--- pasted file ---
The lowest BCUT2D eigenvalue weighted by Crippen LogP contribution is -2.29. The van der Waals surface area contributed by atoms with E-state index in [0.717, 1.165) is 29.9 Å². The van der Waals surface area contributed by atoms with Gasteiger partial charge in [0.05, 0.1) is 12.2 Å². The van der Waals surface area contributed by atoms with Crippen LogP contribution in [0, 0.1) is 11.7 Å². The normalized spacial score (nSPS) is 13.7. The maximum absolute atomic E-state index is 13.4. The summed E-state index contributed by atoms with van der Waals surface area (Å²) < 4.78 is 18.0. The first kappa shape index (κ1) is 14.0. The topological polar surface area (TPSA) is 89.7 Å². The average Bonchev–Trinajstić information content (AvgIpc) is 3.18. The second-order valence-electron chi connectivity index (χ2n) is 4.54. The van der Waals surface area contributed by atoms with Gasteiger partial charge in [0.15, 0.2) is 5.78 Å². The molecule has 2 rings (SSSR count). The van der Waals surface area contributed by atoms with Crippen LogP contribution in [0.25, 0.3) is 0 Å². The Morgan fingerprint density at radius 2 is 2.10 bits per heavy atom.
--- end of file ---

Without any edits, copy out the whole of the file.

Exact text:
The lowest BCUT2D eigenvalue weighted by Crippen LogP contribution is -2.29. The van der Waals surface area contributed by atoms with E-state index in [0.717, 1.165) is 29.9 Å². The van der Waals surface area contributed by atoms with Gasteiger partial charge in [0.05, 0.1) is 12.2 Å². The van der Waals surface area contributed by atoms with Crippen LogP contribution in [0, 0.1) is 11.7 Å². The normalized spacial score (nSPS) is 13.7. The maximum absolute atomic E-state index is 13.4. The summed E-state index contributed by atoms with van der Waals surface area (Å²) < 4.78 is 18.0. The first kappa shape index (κ1) is 14.0. The topological polar surface area (TPSA) is 89.7 Å². The average Bonchev–Trinajstić information content (AvgIpc) is 3.18. The second-order valence-electron chi connectivity index (χ2n) is 4.54. The van der Waals surface area contributed by atoms with Gasteiger partial charge in [0.15, 0.2) is 5.78 Å². The molecule has 2 rings (SSSR count). The van der Waals surface area contributed by atoms with Crippen LogP contribution in [0.25, 0.3) is 0 Å². The Morgan fingerprint density at radius 2 is 2.10 bits per heavy atom.